05 February 2021

LEGO® DOTS review: 41915 Jewellery Box

Posted by Admin
Andrew Barnick completes his analysis of the 2020 LEGO® DOTS range today with 41915 Jewellery Box. Buying this set? Consider using our affiliate links: UK LEGO Shop | USA LEGO Shop | Australia LEGO Shop, for other countries 'Change Region'. New Elementary may get a commission. The products in this article were provided for free by LEGO; the author's opinions are not biased by this.

For what will possibly be my last LEGO® DOTS review for New Elementary (at least for the 2020 sets), I am reviewing 41915 Jewellery Box. Along with 41914 Creative Picture Frames, this is one of the largest Dots sets, with a bright light yellow sorting tray and plenty of parts to obsess over. With that in mind, let’s dive in!

Bricks and Hinges

Somewhat surprisingly for a Dots set, a few of the new and exclusive parts in this set aren’t actually tiles. The Lavender side-walls of the jewellery box are made up of bricks, including seven 1 x 12 bricks (6262439 | 6112) that are exclusive to this set in that colour. The Aqua/ Light Aqua bricks used for the internal dividers include one 1 x 8 brick (6304892 | 3008), also new and exclusive to this set. The opening lid of the jewellery box also uses two rare hinge plates: two 2 x 4 upper hinge plates in Bright Reddish Violet/ Magenta (6263358 | 43045), which appear exclusively in this set, and two 2 x 4 lower hinge plates in White (6304887 | 43056), which appear only in this set and 43179 Mickey and Minnie Mouse.


Like the other larger Dots sets, this set includes an abundance of unprinted 1 x 1 tiles in a variety of colours. 

In Magenta, there are:

  • 24 square tiles (6099364 | 3070) and
  • 26 quarter-circle tiles (6199889 | 25269), in greater quantities than in previous sets.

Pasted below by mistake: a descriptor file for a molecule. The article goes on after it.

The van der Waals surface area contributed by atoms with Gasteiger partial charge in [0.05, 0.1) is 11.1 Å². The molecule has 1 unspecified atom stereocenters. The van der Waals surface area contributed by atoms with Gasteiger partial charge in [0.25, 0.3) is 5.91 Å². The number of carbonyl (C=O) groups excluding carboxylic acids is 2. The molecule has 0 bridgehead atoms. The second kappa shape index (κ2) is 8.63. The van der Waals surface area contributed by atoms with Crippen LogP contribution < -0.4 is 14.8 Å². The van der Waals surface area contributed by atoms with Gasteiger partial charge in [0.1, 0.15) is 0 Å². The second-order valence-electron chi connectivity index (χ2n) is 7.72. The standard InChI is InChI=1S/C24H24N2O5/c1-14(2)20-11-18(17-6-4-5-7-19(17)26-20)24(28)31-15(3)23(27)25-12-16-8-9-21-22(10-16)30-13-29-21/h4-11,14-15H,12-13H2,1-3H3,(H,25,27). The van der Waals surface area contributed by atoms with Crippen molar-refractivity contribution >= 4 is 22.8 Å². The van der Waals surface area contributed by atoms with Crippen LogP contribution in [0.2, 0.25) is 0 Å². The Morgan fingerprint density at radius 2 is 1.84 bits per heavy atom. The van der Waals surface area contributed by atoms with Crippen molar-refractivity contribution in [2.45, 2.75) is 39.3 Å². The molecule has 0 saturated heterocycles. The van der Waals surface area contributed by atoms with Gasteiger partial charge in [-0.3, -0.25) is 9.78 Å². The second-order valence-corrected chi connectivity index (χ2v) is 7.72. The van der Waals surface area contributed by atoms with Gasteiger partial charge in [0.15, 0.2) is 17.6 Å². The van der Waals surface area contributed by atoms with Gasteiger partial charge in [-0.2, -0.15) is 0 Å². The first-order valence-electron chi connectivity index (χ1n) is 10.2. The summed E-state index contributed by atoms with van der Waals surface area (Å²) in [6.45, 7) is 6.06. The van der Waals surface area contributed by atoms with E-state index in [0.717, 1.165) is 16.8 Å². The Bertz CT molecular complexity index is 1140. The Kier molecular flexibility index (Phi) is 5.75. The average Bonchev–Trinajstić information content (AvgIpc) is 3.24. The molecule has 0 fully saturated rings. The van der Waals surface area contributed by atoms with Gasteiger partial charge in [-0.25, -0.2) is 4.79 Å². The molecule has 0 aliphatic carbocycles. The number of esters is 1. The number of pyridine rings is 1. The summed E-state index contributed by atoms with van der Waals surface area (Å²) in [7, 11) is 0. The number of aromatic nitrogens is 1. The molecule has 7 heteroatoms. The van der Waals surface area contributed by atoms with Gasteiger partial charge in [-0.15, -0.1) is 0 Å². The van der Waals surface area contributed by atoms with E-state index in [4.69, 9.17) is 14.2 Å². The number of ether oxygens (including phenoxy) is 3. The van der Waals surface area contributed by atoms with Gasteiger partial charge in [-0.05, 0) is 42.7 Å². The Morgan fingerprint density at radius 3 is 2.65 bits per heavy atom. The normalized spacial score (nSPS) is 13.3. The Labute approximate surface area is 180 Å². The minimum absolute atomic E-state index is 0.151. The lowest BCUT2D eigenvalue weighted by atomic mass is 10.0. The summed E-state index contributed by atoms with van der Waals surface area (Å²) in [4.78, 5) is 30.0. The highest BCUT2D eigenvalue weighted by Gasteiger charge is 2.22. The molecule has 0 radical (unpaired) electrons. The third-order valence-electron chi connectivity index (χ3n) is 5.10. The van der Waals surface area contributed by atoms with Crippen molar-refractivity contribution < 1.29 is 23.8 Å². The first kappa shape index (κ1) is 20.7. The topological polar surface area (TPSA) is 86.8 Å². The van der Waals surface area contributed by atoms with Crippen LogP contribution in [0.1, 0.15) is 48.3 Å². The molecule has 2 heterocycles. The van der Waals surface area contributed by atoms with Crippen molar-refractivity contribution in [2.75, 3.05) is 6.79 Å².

In Light Purple/ Bright Pink there are:

  • 22 square tiles (6251940) and
  • 26 quarter-circle tiles (6240463).

In Spring Yellowish Green/ Yellowish Green there are:

  • 22 1 x 1 square tiles (6304896), which only appear in this set and in a lesser quantity in the 41913 Bracelet Mega Pack I reviewed earlier this year, and
  • 26 1 x 1 quarter-circle tiles (6240468), which appear in six other sets.

The same goes for Bright Bluish Green/ Dark Turquoise; there are:

  • 22 square tiles (6213782) and
  • 26 quarter-circle tiles (6240467).

Meanwhile, of the Light Aqua tiles there are:

  • 22 square tiles (6251846) and
  • 26 quarter-circle tiles (6199886), only the latter is exceeded in another set’s inventory, by 41914 Creative Picture Frames.

Finally, in Lavender, there are, once again:

  • 22 square tiles (6211403) and
  • 26 quarter-circle tiles (6240465), both of which only appear in other Dots sets in smaller quantities.

This set also includes several larger Bright Pink tiles, used on the tops of the external walls and interior dividers. This includes five 1 x 8 tiles (6301421 | 4162) that are exclusive to this set, as well as 14 1x3 tiles (6070317 | 63864) that appear in only four other sets.

The Build

Despite the larger size of this jewellery box, this set comes together quicker than the Creative Picture Frames set, in part because the walls are largely built from larger bricks and plates as opposed to the plethora of 2x2 inverted slopes used in the aforementioned set. What you end up with is a fairly solid 16 x 16 box with a hinged lid and internal dividers.

“Dotting” the set, on the other hand, is liable to take longer. That’s because the 16 x 16 stud top surface of the box is almost entirely open to customisation (apart from the 2x2 curved slope that the brick-built latch attaches to), as opposed to the narrow border on the picture frames. For my part, I opted to take some inspiration from my mother’s love of quilting to create a large repeating pattern, with the 16x16 area subdivided into nine 4x4 “blocks”. Almost accidentally, the circular “rosettes” in the centre of each square ended up matching the pink and green school colours of her alma mater thanks to reserving the use of the bolder magenta and dark turquoise parts for the corners where each square met.